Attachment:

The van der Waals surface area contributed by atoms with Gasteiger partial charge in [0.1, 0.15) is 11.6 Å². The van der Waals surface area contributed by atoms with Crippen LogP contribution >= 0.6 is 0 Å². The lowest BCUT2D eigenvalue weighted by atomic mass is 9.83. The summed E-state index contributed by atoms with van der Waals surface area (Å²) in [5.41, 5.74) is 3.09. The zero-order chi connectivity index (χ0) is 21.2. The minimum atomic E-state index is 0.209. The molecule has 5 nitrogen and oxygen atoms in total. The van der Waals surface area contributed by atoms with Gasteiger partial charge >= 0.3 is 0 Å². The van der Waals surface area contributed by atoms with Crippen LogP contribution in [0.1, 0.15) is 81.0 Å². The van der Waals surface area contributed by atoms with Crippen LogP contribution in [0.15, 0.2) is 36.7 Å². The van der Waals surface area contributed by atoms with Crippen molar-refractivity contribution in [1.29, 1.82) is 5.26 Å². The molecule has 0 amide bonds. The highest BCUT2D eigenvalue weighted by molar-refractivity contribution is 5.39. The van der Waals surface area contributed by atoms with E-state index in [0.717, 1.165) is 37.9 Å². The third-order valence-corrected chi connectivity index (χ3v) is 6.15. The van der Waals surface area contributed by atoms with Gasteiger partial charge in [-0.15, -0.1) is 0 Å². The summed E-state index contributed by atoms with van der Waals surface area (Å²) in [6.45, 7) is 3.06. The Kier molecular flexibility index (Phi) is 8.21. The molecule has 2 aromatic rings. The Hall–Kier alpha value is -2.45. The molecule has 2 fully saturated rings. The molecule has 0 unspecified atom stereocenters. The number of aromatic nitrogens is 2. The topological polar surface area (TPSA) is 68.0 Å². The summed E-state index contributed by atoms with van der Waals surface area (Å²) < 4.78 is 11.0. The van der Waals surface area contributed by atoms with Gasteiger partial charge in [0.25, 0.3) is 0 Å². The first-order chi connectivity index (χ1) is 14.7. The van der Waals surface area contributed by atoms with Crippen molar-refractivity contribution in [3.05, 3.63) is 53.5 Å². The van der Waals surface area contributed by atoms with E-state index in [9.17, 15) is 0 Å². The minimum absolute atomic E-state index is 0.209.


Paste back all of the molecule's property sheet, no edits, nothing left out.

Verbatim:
The van der Waals surface area contributed by atoms with Gasteiger partial charge in [0.1, 0.15) is 11.6 Å². The van der Waals surface area contributed by atoms with Crippen LogP contribution >= 0.6 is 0 Å². The lowest BCUT2D eigenvalue weighted by atomic mass is 9.83. The summed E-state index contributed by atoms with van der Waals surface area (Å²) in [5.41, 5.74) is 3.09. The zero-order chi connectivity index (χ0) is 21.2. The minimum atomic E-state index is 0.209. The molecule has 5 nitrogen and oxygen atoms in total. The van der Waals surface area contributed by atoms with Gasteiger partial charge >= 0.3 is 0 Å². The van der Waals surface area contributed by atoms with Crippen LogP contribution in [0.1, 0.15) is 81.0 Å². The van der Waals surface area contributed by atoms with Crippen LogP contribution in [0.15, 0.2) is 36.7 Å². The van der Waals surface area contributed by atoms with Crippen molar-refractivity contribution in [1.29, 1.82) is 5.26 Å². The molecule has 0 amide bonds. The highest BCUT2D eigenvalue weighted by molar-refractivity contribution is 5.39. The van der Waals surface area contributed by atoms with E-state index in [0.717, 1.165) is 37.9 Å². The third-order valence-corrected chi connectivity index (χ3v) is 6.15. The van der Waals surface area contributed by atoms with Gasteiger partial charge in [-0.15, -0.1) is 0 Å². The summed E-state index contributed by atoms with van der Waals surface area (Å²) in [6.45, 7) is 3.06. The Kier molecular flexibility index (Phi) is 8.21. The molecule has 2 aromatic rings. The Hall–Kier alpha value is -2.45. The molecule has 2 fully saturated rings. The molecule has 0 unspecified atom stereocenters. The number of aromatic nitrogens is 2. The topological polar surface area (TPSA) is 68.0 Å². The summed E-state index contributed by atoms with van der Waals surface area (Å²) < 4.78 is 11.0. The van der Waals surface area contributed by atoms with Gasteiger partial charge in [0.25, 0.3) is 0 Å². The first-order chi connectivity index (χ1) is 14.7. The van der Waals surface area contributed by atoms with Crippen molar-refractivity contribution in [3.05, 3.63) is 53.5 Å². The van der Waals surface area contributed by atoms with E-state index in [9.17, 15) is 0 Å². The minimum absolute atomic E-state index is 0.209.